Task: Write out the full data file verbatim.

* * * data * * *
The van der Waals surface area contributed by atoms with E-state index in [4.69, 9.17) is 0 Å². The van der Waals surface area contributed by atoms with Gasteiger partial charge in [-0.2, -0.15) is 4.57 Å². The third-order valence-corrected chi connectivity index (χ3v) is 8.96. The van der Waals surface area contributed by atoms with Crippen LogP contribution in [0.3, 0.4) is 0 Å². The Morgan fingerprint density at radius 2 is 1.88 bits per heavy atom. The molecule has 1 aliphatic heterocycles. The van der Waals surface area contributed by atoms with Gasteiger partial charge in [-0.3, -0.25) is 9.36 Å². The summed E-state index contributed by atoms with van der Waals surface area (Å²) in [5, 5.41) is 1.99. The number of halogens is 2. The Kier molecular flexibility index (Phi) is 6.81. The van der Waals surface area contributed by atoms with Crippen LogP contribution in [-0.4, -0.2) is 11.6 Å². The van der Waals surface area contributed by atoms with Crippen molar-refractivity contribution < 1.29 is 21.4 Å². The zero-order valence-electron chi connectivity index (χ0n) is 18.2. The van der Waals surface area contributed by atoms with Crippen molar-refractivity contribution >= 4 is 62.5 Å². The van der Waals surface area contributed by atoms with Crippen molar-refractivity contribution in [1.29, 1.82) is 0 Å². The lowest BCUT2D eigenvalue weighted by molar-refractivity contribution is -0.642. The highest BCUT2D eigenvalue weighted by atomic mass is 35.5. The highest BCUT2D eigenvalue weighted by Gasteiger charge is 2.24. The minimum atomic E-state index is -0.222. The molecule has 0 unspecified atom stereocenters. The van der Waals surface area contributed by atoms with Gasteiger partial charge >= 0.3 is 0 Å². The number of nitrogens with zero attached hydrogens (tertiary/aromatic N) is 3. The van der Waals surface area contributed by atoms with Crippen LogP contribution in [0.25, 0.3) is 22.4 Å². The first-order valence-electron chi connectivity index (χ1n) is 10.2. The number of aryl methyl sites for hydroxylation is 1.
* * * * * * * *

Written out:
The van der Waals surface area contributed by atoms with E-state index in [4.69, 9.17) is 0 Å². The van der Waals surface area contributed by atoms with Gasteiger partial charge in [-0.2, -0.15) is 4.57 Å². The third-order valence-corrected chi connectivity index (χ3v) is 8.96. The van der Waals surface area contributed by atoms with Crippen LogP contribution in [0.3, 0.4) is 0 Å². The Morgan fingerprint density at radius 2 is 1.88 bits per heavy atom. The molecule has 1 aliphatic heterocycles. The van der Waals surface area contributed by atoms with Gasteiger partial charge in [-0.3, -0.25) is 9.36 Å². The summed E-state index contributed by atoms with van der Waals surface area (Å²) in [5, 5.41) is 1.99. The number of halogens is 2. The Kier molecular flexibility index (Phi) is 6.81. The van der Waals surface area contributed by atoms with Crippen LogP contribution in [-0.4, -0.2) is 11.6 Å². The van der Waals surface area contributed by atoms with Crippen molar-refractivity contribution < 1.29 is 21.4 Å². The zero-order valence-electron chi connectivity index (χ0n) is 18.2. The van der Waals surface area contributed by atoms with Crippen molar-refractivity contribution >= 4 is 62.5 Å². The van der Waals surface area contributed by atoms with Crippen molar-refractivity contribution in [1.29, 1.82) is 0 Å². The lowest BCUT2D eigenvalue weighted by molar-refractivity contribution is -0.642. The highest BCUT2D eigenvalue weighted by atomic mass is 35.5. The highest BCUT2D eigenvalue weighted by Gasteiger charge is 2.24. The minimum atomic E-state index is -0.222. The molecule has 0 unspecified atom stereocenters. The van der Waals surface area contributed by atoms with Gasteiger partial charge >= 0.3 is 0 Å². The number of nitrogens with zero attached hydrogens (tertiary/aromatic N) is 3. The van der Waals surface area contributed by atoms with Crippen LogP contribution in [0.25, 0.3) is 22.4 Å². The first-order valence-electron chi connectivity index (χ1n) is 10.2. The number of aryl methyl sites for hydroxylation is 1.